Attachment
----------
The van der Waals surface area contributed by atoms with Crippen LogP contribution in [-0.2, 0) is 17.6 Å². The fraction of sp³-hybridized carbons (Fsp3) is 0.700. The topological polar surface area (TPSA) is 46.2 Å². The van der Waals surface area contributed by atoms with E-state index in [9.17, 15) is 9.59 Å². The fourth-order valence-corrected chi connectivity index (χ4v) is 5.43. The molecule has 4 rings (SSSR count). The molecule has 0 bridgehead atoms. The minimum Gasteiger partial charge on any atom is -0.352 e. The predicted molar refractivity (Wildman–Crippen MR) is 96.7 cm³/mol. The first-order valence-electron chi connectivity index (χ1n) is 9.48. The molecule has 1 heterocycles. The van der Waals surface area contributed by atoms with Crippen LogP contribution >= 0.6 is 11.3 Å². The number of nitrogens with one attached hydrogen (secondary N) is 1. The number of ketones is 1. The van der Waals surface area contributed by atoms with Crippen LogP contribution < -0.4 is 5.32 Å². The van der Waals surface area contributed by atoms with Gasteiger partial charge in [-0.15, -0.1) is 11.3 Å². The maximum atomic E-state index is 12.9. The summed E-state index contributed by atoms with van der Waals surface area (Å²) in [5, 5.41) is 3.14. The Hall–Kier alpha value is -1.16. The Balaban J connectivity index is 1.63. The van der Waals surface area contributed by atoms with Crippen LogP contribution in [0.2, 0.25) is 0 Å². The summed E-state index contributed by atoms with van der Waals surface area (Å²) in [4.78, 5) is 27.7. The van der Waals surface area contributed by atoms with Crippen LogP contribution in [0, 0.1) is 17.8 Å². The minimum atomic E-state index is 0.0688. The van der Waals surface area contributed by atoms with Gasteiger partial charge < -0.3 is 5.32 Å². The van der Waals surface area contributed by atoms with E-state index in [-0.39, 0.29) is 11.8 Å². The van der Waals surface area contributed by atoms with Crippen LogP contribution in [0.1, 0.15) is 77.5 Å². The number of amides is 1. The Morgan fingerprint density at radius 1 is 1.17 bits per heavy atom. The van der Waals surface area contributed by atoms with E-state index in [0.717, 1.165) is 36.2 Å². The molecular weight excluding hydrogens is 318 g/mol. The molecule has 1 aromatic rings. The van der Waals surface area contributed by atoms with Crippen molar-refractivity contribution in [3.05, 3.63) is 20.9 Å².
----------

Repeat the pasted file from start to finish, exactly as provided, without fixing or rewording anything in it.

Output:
The van der Waals surface area contributed by atoms with Crippen LogP contribution in [-0.2, 0) is 17.6 Å². The fraction of sp³-hybridized carbons (Fsp3) is 0.700. The topological polar surface area (TPSA) is 46.2 Å². The van der Waals surface area contributed by atoms with E-state index in [9.17, 15) is 9.59 Å². The fourth-order valence-corrected chi connectivity index (χ4v) is 5.43. The molecule has 4 rings (SSSR count). The molecule has 0 bridgehead atoms. The minimum Gasteiger partial charge on any atom is -0.352 e. The predicted molar refractivity (Wildman–Crippen MR) is 96.7 cm³/mol. The first-order valence-electron chi connectivity index (χ1n) is 9.48. The molecule has 1 heterocycles. The van der Waals surface area contributed by atoms with Crippen LogP contribution >= 0.6 is 11.3 Å². The number of nitrogens with one attached hydrogen (secondary N) is 1. The number of ketones is 1. The van der Waals surface area contributed by atoms with Crippen LogP contribution < -0.4 is 5.32 Å². The van der Waals surface area contributed by atoms with Gasteiger partial charge in [-0.15, -0.1) is 11.3 Å². The maximum atomic E-state index is 12.9. The summed E-state index contributed by atoms with van der Waals surface area (Å²) in [5, 5.41) is 3.14. The Hall–Kier alpha value is -1.16. The Balaban J connectivity index is 1.63. The van der Waals surface area contributed by atoms with Crippen LogP contribution in [0.2, 0.25) is 0 Å². The summed E-state index contributed by atoms with van der Waals surface area (Å²) in [4.78, 5) is 27.7. The van der Waals surface area contributed by atoms with Crippen LogP contribution in [0, 0.1) is 17.8 Å². The minimum atomic E-state index is 0.0688. The van der Waals surface area contributed by atoms with Gasteiger partial charge < -0.3 is 5.32 Å². The van der Waals surface area contributed by atoms with E-state index in [-0.39, 0.29) is 11.8 Å². The van der Waals surface area contributed by atoms with Crippen LogP contribution in [0.1, 0.15) is 77.5 Å². The number of amides is 1. The Morgan fingerprint density at radius 1 is 1.17 bits per heavy atom. The van der Waals surface area contributed by atoms with E-state index in [0.717, 1.165) is 36.2 Å². The molecular weight excluding hydrogens is 318 g/mol. The molecule has 1 aromatic rings. The van der Waals surface area contributed by atoms with Crippen molar-refractivity contribution in [3.05, 3.63) is 20.9 Å².